If you think you've faced tough times and challenges, you should talk to Dr. Frank Fisher about what he's been through.
I'm Not a Doctor: Physician Affairs Blog - Crash recalls one physician's pain from treating pain
I had the opportunity to do so when I sought his comments after learning of the death of Siobhan Reynolds, an advocate for patients suffering from pain and the physicians who treat them.
In February 1999, Fisher was arrested on charges of murder, fraud and conspiracy stemming from his writing oxycodone prescriptions for patients with chronic pain. Because he couldn't post his $15 million bail, he spent five months behind bars. To make matters worse, when he was released, the Harvard-educated physician had to move back in with his parents while fighting to clear his name.
Of the murder charges, two were quickly dismissed (one alleged “victim” was reportedly alive at the time of Fisher's arrest), while three others were reduced to manslaughter. Some four years later, the conspiracy and manslaughter charges were dismissed and, one year later, Fisher was acquitted of the fraud charge. In January 2005, the last related civil suits were dismissed. On Oct. 30, 2009, his probation period with the Medical Board of California ended. (Actually, the order to end it occurred on that day, but it became retroactively effective Sept. 8, 2009.)
“I lost 10 years of my career without any compensation,” Fisher said.
“It's never really over,” he added. “If you look up my name on the Medical Board of California website, I have a black mark on my record that will follow me for the rest of my career even though I was effectively exonerated.”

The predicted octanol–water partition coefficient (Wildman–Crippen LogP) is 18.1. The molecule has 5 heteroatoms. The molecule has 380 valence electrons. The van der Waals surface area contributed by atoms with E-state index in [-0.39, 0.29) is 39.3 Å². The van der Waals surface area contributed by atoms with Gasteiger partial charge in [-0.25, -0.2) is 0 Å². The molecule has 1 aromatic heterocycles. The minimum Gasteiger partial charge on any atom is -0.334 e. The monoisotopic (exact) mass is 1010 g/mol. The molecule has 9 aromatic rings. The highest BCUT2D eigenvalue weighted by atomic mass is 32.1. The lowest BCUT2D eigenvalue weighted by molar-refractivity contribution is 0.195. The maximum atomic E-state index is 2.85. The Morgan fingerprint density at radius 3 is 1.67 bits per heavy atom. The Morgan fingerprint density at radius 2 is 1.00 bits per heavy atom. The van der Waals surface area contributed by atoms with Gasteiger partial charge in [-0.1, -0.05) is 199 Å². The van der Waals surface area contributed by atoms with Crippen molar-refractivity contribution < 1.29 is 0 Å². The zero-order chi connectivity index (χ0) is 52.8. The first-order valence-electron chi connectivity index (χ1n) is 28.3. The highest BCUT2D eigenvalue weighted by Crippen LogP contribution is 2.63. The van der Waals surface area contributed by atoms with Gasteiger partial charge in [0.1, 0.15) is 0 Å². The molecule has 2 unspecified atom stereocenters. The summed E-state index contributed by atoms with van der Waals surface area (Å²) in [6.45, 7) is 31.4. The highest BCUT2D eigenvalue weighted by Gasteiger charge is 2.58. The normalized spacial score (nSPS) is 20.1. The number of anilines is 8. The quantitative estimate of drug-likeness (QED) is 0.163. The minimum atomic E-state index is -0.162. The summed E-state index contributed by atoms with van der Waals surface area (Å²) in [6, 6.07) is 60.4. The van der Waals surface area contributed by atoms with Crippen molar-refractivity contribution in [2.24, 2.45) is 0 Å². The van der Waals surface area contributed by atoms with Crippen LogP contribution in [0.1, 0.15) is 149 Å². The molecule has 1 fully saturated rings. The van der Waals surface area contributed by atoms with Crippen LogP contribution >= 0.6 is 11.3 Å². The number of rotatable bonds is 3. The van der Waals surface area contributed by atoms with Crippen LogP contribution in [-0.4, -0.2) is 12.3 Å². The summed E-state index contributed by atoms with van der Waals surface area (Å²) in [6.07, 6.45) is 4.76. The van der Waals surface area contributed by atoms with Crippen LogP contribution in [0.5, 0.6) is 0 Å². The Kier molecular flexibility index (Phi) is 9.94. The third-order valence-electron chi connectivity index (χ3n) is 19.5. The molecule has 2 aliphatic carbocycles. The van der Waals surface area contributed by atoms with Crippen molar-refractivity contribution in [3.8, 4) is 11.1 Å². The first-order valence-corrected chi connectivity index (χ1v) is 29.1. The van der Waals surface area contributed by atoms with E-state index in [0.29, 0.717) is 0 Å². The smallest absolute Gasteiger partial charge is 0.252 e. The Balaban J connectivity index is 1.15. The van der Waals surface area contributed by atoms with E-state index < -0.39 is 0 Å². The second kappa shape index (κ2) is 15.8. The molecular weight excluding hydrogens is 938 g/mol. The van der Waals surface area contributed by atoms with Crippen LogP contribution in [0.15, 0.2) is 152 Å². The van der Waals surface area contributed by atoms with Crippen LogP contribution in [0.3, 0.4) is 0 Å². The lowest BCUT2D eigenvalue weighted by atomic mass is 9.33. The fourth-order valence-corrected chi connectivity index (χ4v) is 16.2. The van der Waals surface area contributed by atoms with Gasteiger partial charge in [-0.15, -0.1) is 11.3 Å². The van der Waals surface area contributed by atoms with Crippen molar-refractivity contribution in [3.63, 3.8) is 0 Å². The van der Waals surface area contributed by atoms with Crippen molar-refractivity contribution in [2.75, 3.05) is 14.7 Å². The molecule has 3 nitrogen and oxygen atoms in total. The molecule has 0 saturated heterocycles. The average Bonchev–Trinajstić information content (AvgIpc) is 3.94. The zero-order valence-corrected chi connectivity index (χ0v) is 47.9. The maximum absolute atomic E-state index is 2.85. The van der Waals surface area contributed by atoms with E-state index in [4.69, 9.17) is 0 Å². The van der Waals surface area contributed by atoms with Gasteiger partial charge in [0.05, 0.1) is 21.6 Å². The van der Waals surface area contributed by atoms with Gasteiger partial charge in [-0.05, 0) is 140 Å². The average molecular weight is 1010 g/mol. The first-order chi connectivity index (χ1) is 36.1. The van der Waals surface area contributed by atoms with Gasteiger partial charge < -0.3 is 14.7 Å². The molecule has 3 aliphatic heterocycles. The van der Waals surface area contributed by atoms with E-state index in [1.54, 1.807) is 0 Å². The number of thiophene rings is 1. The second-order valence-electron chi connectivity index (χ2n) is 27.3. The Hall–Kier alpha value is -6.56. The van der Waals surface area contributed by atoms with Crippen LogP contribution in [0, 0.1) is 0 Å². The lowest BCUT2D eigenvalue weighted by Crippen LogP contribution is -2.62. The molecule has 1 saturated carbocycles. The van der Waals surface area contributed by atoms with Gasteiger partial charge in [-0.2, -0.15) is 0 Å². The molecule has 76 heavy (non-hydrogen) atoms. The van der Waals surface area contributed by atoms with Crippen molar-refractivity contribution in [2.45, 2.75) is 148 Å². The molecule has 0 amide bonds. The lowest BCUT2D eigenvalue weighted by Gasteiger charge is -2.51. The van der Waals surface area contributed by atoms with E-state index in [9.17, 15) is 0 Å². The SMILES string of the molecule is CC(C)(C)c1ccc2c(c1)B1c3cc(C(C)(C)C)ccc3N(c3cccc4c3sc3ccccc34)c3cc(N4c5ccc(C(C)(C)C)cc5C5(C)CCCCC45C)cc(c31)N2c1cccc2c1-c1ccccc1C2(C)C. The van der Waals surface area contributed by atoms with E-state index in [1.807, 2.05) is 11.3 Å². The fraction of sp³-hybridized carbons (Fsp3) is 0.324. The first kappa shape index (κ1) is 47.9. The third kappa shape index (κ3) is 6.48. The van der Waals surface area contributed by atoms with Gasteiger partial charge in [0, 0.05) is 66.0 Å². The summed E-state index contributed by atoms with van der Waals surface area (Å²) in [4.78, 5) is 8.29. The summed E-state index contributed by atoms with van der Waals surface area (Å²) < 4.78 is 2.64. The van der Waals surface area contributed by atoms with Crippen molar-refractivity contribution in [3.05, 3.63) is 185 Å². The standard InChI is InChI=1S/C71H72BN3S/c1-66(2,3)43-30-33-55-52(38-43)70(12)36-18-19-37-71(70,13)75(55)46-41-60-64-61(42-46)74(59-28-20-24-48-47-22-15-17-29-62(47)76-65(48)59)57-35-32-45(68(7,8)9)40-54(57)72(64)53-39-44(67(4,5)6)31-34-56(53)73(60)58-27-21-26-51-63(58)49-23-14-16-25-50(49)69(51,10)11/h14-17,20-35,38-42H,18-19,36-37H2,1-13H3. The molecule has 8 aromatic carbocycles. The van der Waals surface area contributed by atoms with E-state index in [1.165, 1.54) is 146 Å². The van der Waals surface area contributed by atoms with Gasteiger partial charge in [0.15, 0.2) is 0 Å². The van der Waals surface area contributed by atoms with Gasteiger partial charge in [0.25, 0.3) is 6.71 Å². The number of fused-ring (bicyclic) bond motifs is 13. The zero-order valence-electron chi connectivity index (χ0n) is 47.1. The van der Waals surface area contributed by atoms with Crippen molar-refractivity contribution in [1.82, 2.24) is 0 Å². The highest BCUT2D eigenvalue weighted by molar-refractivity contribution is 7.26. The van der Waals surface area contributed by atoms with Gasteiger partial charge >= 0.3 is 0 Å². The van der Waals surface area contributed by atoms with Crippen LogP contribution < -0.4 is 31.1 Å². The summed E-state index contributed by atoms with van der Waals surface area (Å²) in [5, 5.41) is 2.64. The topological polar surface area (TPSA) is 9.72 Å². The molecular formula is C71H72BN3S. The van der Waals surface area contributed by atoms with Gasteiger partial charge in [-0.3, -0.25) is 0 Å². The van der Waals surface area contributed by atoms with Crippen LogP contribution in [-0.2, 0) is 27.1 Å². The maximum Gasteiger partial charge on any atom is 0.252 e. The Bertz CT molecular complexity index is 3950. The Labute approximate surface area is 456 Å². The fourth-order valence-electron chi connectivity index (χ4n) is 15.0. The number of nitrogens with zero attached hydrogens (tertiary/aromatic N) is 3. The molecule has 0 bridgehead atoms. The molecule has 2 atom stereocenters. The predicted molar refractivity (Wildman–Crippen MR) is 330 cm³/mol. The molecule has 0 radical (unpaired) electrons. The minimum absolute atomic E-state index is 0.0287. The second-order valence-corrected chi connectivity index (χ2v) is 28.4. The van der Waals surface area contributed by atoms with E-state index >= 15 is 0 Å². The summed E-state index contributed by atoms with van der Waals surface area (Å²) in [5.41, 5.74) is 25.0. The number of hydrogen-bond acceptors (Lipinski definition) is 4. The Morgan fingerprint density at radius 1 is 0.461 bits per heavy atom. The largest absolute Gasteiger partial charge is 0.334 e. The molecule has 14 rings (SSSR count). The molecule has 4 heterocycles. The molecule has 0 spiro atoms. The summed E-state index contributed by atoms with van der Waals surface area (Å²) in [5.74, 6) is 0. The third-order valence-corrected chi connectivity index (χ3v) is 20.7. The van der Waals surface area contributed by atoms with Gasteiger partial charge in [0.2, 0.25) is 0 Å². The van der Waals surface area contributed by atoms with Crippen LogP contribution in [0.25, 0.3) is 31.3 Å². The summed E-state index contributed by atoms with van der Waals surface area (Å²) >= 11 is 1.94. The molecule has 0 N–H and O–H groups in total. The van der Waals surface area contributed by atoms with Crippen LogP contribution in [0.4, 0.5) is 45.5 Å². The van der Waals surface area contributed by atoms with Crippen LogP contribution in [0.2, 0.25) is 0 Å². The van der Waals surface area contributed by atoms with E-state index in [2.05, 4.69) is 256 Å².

Reynolds, who founded the Pain Relief Network, died in a Dec. 24 single-engine plane crash in Ohio along with attorney Kevin Byers, who specialized in defending doctors, nurses and other healthcare professionals. Byers was flying the plane, and the other passenger who died was his mother.
Fisher said Reynolds fought a good fight, though he wonders how much impact she had in reforming drug laws so that people with chronic pain can get treatment.
“By every measurement I can see, the situation is getting worse,” Fisher said. “She shined some light on the issue. But it appears the issue only got worse—not because she wasn't effective, but because it was a situation that wasn't amiable to correction.”
Fisher said he no longer prescribes opioid painkillers. And, if patients say they need them, “I have to tell them there's nothing I can do,” Fisher said, adding that, after he tells them his story, they understand why.
Fisher also acknowledges that studies have shown that a significant portion of legitimately prescribed painkillers are diverted to someone else. He said this leads to mistrust and works against the doctor-patient relationship.
“I'm enjoying what I'm doing now,” Fisher said of his Rio Dell, Calif.-based practice where he sees mostly “rural disadvantaged” patients. “It allows me to focus on patients and the practice of medicine without being a full-time investigator and suspicious of everyone.”
Follow Andis Robeznieks on Twitter @MHARobeznieks.
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